Secondly, you approach the topics of societal taboos with the apparent understanding that they are irrational. Indeed, most taboos operate on a level that is fueled by societal pressure, rather than rational insight. However, each taboo has a history that could at least rationalize its existence. And even though many of such rationalizations may be based in magical thinking, the effects of these taboos might still be functional for enabling society to thrive – or at the very least not to collapse. Taboos are usually associated with the feeling of disgust. Disgust is related to a perception of something that threatens personal or group health. Before the emergence of germ theory the mechanisms for that were badly understood, but sometimes those perceptions were on point. All too promiscuous sexual activity historically contributed to the spread of sexual diseases, so anything that was connected to sexual activities was prone to be tabooed. In this sense, disgust could be seen as biological mechanism that is aimed to reducing the spread of diseases. Sometimes, it’s actually relatively effective at that.

    Thirdly, you discuss the perceived norm of social conformity. In other words, why people seem to prefer being seen as boring, when they have so many unconventional interesting aspects of themselves that they could openly share with the world. What function could such a norm have, when it seems to be so absurd? Well, I think its main purpose it to decrease friction within the social interactions with others. Appearing to be less normal means that you also appear to be less predictable for others. And many people hate a lack of predictability, because it means potentially uncontrollable and harmful chaos. It means they would have to learn to know you, and that actually involved a lot of effort, if you can’t be “pigeonholed” quickly. The consequence of that is that you will lose a lot of opportunities, due to the sole reason of appearing to be “too” different to be considered worth the cost of in-depth communication. On the other hand, you may gain new opportunities from being truly different, but that strategy is a risky one.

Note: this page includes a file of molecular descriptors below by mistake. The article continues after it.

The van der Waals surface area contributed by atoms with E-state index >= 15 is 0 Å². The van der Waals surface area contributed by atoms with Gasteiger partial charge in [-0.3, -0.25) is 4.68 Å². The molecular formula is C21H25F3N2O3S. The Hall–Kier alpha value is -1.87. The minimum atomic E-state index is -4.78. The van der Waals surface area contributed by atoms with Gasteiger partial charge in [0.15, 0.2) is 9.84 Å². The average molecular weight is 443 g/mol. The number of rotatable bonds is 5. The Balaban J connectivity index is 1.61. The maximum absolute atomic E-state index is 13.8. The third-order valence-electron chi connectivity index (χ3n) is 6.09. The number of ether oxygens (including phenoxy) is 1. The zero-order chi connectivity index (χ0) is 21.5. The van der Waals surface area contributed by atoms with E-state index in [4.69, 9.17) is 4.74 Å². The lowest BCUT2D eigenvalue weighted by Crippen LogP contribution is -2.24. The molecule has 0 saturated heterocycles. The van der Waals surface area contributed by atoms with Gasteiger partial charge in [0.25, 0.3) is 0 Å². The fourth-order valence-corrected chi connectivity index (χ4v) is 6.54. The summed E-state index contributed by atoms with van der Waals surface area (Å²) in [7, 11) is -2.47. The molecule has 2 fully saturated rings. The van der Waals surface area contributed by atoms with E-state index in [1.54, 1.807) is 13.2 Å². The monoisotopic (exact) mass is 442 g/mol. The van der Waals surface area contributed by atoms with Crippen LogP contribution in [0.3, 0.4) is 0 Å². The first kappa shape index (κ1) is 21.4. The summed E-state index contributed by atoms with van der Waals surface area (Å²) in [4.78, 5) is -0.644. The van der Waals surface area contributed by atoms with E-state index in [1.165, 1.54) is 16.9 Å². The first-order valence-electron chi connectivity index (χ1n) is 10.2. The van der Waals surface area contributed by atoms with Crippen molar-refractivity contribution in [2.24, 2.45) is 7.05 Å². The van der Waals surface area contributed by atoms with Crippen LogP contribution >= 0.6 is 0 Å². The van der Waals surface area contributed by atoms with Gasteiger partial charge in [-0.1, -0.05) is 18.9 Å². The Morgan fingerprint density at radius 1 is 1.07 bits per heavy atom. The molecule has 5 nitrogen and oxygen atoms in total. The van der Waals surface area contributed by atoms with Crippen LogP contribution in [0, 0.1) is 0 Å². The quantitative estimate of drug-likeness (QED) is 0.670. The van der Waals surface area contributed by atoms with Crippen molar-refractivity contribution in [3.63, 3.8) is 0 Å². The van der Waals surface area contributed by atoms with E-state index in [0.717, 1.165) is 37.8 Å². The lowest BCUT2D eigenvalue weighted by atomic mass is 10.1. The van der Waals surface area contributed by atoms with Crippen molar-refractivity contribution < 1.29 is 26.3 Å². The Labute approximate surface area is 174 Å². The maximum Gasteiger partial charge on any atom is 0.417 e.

You might consider this as a kind of economic game. For each deviation from a societal norm, you incur a cost in the form of being “less approachable, because not normal enough”, but also a potential gain due to being “different enough to be interesting”. There are of course the extremes of trying to appear “absolutely normal”, respectively “absolutely eccentric”. For most people, such an extreme position won’t really pay off. Each person has their own golden middle in this spectrum. Quite likely, that golden middle lies outside of their current comfort zone, which usually has a clear bias towards being “too normal”. In that sense, your post may inspire people to experiment with leaving their comfort zone towards seeming “less normal”. And that would usually be a good thing…

    … except that not all forms of deviations from the social norms are a good thing. The important question is: What kind of relation between good and bad results does an action provide? If that relation is high, it should be supported, even if it is unusual. If that relation is very low, it should be discouraged, even if it is currently seen as normal. In other words, we should focus more on the intrinsic ethical worth of certain actions, or hobbies, or habits, rather than their prevalence in society.

    Yet, it’s not as easy as that, because taking ethics seriously requires a lot of time, intellectual effort, and psychological effort, because you may not like the results of a thorough examination of your current beliefs. It’s easy to demand too much from people in that area, and then you lose them. The more you try seeming similar to them, the higher your chances of convincing them to change in at least one important area. If you are as unique and individual and different as you could be, it’s easy to become a complete societal outcast. Outcasts are usually not very effective at changing society. So, there’s a clear trade-off situation here. Again, the ideas of the personal golden middle and comfort zone apply here, too.